Enter the internet. This medium continues to shake the core of the copyright law world. One of the more popular cases was Lenz versus Universal Music Corp. In 2007 a very proud mother posted a video of her daughter lip syncing to a Prince song, then posted it on youtube for all the world to enjoy. Universal Music Corp was not amused and forced Youtube to take the video down because they felt the mothers video violated their copyright of the song.
Thankfully Lenz (the mother) filed a suit against Universal for misrepresentation of the DMCA (Digital Millennium Copyright Act) and won. This case set the stage for what is considered fair use and good faith use of certain mediums.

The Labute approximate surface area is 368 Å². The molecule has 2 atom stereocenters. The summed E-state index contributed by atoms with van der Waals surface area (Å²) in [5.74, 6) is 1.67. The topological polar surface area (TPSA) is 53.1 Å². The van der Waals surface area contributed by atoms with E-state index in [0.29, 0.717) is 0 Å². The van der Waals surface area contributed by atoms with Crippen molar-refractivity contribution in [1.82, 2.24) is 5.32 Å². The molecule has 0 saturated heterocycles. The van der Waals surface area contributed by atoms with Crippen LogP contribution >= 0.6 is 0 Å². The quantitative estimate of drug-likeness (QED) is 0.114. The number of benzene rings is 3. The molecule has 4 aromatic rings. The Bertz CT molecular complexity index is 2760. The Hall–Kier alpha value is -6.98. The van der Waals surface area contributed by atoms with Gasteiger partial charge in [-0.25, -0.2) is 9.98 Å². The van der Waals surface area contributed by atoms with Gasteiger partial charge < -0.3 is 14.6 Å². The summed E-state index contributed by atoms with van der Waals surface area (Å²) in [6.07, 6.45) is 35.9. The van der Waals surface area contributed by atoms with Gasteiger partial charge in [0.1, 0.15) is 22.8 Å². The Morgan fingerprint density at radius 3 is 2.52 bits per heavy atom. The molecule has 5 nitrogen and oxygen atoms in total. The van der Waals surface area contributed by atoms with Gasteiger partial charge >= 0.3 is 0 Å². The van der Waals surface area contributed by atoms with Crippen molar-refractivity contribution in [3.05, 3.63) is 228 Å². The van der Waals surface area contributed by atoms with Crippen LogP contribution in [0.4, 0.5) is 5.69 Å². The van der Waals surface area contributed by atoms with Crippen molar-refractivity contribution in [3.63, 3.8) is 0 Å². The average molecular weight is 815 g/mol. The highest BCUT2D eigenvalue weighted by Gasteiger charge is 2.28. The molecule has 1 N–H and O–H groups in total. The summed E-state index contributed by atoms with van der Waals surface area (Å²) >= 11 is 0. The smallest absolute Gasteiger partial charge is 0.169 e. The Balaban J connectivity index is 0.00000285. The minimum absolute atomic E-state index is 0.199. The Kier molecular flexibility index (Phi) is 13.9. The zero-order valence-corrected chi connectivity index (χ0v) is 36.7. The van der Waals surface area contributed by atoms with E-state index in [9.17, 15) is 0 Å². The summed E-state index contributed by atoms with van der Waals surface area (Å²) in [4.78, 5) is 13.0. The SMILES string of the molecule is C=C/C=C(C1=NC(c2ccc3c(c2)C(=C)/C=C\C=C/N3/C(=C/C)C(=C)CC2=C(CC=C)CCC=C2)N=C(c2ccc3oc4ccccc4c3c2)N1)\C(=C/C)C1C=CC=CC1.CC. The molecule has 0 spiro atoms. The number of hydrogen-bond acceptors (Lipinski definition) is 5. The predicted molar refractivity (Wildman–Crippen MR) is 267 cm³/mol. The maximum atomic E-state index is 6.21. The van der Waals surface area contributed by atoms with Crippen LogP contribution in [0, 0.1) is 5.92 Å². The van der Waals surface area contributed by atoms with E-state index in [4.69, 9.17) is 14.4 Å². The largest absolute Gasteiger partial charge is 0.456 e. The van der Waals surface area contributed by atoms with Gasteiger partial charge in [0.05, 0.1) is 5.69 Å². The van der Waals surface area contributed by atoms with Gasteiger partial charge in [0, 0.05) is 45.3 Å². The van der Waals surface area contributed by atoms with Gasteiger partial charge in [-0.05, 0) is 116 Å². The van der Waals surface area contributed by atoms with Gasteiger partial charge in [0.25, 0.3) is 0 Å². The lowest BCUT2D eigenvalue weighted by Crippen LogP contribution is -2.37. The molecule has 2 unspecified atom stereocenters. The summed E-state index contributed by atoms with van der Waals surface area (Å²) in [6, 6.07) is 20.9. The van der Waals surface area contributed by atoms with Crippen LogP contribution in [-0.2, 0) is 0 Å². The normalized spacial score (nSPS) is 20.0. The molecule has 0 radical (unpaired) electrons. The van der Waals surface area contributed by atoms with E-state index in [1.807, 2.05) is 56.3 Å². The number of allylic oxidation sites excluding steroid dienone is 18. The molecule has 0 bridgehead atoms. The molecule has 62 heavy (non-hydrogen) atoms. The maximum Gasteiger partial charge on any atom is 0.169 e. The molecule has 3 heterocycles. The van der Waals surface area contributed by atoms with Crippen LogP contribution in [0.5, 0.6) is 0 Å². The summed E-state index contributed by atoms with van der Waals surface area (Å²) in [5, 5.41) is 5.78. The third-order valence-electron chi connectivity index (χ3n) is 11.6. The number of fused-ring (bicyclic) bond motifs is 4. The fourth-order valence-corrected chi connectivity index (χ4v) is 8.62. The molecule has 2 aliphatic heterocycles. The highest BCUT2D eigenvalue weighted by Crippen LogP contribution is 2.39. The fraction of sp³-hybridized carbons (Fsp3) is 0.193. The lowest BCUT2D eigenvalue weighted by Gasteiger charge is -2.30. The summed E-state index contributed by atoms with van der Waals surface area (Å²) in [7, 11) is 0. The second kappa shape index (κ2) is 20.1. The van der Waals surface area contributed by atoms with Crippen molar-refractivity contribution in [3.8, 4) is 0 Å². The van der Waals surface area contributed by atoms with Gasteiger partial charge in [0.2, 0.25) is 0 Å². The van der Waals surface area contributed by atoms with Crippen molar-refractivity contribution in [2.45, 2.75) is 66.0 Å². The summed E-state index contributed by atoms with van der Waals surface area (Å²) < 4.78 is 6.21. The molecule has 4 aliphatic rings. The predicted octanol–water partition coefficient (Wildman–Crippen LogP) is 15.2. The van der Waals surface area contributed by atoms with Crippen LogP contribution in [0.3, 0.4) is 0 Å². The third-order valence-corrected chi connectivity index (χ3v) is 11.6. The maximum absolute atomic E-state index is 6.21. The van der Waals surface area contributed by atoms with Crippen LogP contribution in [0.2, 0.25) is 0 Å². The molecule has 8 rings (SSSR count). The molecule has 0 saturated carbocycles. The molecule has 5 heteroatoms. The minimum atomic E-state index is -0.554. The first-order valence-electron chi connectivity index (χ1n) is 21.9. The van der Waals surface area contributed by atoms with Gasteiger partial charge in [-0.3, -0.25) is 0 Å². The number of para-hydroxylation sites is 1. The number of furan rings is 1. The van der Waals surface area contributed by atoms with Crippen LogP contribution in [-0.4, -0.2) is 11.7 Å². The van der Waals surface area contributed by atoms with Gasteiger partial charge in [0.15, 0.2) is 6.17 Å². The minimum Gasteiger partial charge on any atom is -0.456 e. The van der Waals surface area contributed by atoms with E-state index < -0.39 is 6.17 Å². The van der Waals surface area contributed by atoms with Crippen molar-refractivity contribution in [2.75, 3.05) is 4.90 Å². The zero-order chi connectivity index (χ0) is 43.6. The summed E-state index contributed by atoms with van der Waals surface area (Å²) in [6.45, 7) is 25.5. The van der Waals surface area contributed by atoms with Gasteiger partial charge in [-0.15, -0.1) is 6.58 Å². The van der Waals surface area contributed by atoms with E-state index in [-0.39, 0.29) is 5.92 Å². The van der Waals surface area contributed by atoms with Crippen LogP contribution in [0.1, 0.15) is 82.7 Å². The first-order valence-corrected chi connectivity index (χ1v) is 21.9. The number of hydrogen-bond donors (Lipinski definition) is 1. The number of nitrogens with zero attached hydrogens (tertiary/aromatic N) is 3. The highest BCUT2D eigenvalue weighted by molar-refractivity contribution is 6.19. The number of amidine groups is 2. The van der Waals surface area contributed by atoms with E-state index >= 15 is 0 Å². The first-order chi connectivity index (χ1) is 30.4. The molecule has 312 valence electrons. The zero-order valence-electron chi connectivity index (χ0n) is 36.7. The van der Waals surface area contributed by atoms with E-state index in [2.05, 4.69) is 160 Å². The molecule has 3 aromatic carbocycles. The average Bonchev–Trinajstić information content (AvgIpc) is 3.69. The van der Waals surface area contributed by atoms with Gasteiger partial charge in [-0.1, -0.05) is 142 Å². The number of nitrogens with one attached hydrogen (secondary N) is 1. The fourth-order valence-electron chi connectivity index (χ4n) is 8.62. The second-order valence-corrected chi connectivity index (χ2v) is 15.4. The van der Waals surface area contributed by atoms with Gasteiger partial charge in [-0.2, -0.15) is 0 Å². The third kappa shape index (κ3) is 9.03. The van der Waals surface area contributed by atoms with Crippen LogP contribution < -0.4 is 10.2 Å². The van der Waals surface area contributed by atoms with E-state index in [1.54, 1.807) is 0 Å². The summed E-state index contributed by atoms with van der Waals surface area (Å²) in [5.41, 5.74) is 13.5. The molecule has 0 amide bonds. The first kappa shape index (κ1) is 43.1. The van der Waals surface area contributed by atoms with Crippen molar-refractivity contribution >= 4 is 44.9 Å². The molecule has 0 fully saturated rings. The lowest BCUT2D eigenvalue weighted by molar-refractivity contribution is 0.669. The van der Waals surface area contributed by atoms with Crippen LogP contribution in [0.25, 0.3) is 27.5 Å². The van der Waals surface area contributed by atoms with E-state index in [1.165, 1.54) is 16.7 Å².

That being said, the case was eight years ago, and the internet has only gotten bigger. The issue remains, what images can you use for free and what do you need to pay for.
There is no hard, concrete line of what is considered fair use and copyright infringement. It's more of a balance between the rights of the creator and public interest. There is much room for interpretation.
Currently, the fair use image copyright laws state that you are liable financially for posting copyrighted images, even if you:
Currently, it is within the creators legal right to sue a person or company for a million dollars or more (Agence France-Pesses paid 1.2 million) for copyright infringement. But does that make it right?
I don't think so. It boggles my mind that anyone can prove $10,000 or more in damages with an image that can be purchased on istock.com for $10. I don't see how that can add up. But whether I agree with it or not, the best advice I can give is: "buy it or don't use it."